Senior Biochemistry and Genetics major Kristen Carter will be traveling to the British Consulate in Houston on Monday, November 8, to interview for the prestigious Marshall Scholarship for graduate study in the United Kingdom.
Carter is one of approximately 25 students who will be interviewing in the Southwest Region, which includes Texas, Oklahoma, Arkansas, Louisiana, New Mexico, and Colorado. Interviews are conducted in eight regions throughout the United States; in the end, only 40 Marshall Scholars are selected from a pool of nearly 1,200 applicants.
Carter is a Biochemistry and Genetics double-major, with minors in Music and Chemistry. She is the president of the Texas A&M Biochemistry and Genetics Society and has played with the Texas A&M Wind Symphony. As an Honors Undergraduate Research Fellow, she is conducting research on the Mouse Hepatitis Virus under Dr. Julian Leibowitz. In the future, she intends to pursue an MD/PhD and hopes to develop improved treatments and vaccines for viruses, including malaria. If selected as a Marshall Scholar, she will pursue a DPhil in Clinical medicine at the University of Oxford.
Texas A&M University has produced four Marshall Scholars, the most recent being Faye Hays (ENDS) in 2007 and Joshua Siepel (GENE) and Maya Weilundemo (ENGL) in 2004. In the recent years, several Aggies have progressed to the finalist interviews: Paige Ibanez (ENGL & HIST) and Karthik Venkatraj (INST) in 2010, Matthew Hickey (BICH) in 2009, and Jennifer Snider (BESC) in 2006.
The Marshall Scholarships began in 1953 as a gesture of thanks from the British Government for the US assistance in rebuilding Europe after World War II. Former Marshall Scholars include Supreme Court Justice Stephen Breyer and New York Times Foreign Affairs columnist Thomas Friedman. According to the Marshall Scholarship Foundation, as future leaders, Marshall Scholars are “expected to strengthen the enduring relationship between the British and American peoples, their governments and their institutions. Marshall Scholars are talented, independent and wide-ranging, and their time as Scholars enhances their intellectual and personal growth. Their direct engagement with Britain through its best academic programmes contributes to their ultimate personal success.”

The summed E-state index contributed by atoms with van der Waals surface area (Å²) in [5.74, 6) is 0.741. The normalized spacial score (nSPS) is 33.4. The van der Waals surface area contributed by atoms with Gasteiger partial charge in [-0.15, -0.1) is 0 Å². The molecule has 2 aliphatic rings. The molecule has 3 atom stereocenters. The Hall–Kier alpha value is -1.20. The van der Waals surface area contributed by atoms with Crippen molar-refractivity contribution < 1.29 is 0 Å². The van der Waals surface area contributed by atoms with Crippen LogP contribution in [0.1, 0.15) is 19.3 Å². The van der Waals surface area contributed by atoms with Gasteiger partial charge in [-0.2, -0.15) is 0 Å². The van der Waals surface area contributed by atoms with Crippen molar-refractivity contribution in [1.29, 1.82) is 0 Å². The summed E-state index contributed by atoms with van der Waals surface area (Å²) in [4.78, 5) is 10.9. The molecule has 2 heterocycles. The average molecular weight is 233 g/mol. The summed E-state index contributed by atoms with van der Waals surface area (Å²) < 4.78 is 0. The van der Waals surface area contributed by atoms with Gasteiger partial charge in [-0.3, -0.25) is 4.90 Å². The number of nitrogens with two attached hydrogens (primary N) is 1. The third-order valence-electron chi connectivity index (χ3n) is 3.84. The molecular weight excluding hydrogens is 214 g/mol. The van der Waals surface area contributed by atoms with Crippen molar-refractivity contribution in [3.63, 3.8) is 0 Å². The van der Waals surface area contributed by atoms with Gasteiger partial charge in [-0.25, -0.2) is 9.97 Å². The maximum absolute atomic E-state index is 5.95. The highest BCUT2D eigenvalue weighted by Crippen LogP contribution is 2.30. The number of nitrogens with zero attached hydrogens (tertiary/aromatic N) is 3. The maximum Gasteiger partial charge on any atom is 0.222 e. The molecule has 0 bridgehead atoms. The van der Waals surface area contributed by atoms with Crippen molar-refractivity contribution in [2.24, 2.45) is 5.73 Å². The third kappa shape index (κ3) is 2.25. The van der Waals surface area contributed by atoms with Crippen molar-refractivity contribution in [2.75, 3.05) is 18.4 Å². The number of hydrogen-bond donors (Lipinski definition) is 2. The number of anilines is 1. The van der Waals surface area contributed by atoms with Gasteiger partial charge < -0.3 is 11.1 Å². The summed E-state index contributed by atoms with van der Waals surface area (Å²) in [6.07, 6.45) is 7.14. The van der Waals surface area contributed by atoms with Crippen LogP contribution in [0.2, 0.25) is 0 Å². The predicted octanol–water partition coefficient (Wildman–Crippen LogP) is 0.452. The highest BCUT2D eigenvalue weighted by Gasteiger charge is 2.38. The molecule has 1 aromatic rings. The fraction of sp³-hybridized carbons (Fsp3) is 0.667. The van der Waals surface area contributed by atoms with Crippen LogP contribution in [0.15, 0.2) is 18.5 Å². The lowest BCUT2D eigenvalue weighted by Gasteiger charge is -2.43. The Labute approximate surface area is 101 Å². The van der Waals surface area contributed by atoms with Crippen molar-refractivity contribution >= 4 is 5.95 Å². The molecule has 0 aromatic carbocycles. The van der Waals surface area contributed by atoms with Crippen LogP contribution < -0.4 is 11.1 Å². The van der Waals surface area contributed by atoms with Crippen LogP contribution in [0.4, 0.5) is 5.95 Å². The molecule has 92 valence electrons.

Because of the fierce competition for these scholarships, the preliminary process to be selected as an official University nominee is quite rigorous. Currently enrolled students and recent graduates should apply for selection in April, with the official deadline for the scholarships being in early October. To be awarded the University’s nomination, a student must show strong scholarly potential, demonstrated through their academic record and letters of recommendation from faculty, leadership ability, demonstrated through their involvement in student and civic organizations, and excellent speaking and analytical skills, as demonstrated in a series of interviews.
Once approved, prospective nominees can expect to spend months developing their applications as they work closely under the advice and guidance of faculty and academic advisors. The official announcement of university endorsement is made only after the nominees submit their finalized application to the scholarship foundations.
For more information, please contact Mr. Kyle Mox, National Scholarships Coordinator in the Honors Programs office – (979) 845-1957 or firstname.lastname@example.org.